Suzanne

Suzanne, on establishing the Programme and Project Management Centre at Experian

Suzanne, Business Performance Director, shares her experience of building a best-in-class project management function.


What was your path to Experian?

I joined Experian as Head of Operations for Credit Services in September 2015 from ARUP, which was a firm of architects and engineers, where I was Global Head of IT projects.

I joined what was CSDD to establish a Project Management Office (PMO), and a centralised team of project managers with consistent standards, methods, capabilities, etc. That was extended to be a UK&I wide remit when we formed the Programme and Project Management Centre (PPMC) in July 2016. Since creating the PPMC, I’ve now had the opportunity of moving into a new role to lead transformational programmes across UK&I and EMEA.

What is Programme and Project Management Centre (PPMC)?

So, we’ve now got a centralised project and programme management function, which homes the vast majority of all UK project managers. It’s about building a professional capability, promoting project management as a professional discipline and ensuring we are delivering a great service to both internal projects, and those for our clients.

We are a Corporate Partner of the Chartered Association of Project Management (APM). We work with their competency model, and their tiered model for career development for Project professionals. By doing this, we can follow their training model and know we’re building the right skills to allow PPMC staff to take on more complex work. Added to this, we’re running an apprenticeship for about 35 project management apprentices. It’s a level-four apprenticeship, so that’s foundation degree level. This apprenticeship is also completely grounded in best practice principles and the professional standards that come from the APM, so we’re growing our own talent in the right way from day one of their careers.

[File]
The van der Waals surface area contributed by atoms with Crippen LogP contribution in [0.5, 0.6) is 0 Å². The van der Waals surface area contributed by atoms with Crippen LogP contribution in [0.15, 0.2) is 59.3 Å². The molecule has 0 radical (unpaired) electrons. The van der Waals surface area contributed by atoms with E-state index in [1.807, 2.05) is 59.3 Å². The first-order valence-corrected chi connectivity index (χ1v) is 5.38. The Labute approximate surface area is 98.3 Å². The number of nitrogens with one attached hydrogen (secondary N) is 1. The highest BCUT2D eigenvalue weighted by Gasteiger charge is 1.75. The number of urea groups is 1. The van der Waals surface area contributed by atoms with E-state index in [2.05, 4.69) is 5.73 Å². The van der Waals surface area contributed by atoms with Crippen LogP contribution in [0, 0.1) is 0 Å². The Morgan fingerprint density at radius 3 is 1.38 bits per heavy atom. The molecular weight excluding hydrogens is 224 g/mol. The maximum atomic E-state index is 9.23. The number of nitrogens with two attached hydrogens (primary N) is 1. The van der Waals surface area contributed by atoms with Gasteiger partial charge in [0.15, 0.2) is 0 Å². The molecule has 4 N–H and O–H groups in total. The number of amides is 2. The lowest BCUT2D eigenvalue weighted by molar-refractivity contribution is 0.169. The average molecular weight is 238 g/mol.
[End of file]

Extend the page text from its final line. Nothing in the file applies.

So, through that corporate partnership, all our PPMC staff have got access to all the APM body of knowledge, all the webinars that they do, discounts for events and seminars, special interest groups and discussion forums, and clear guidance on how to build their skillset. All our PPMC staff are professionally qualified and we keep their qualifications in Prince 2 and in APM up to date (amongst other specialist courses).  As well as being an excellent way to develop and motivate the team, this is also a great selling point with clients.

In summary, we’ve built a big professional community with lots of learning and peer support and opportunities to move and do different types of projects.

What sort of projects do people work on?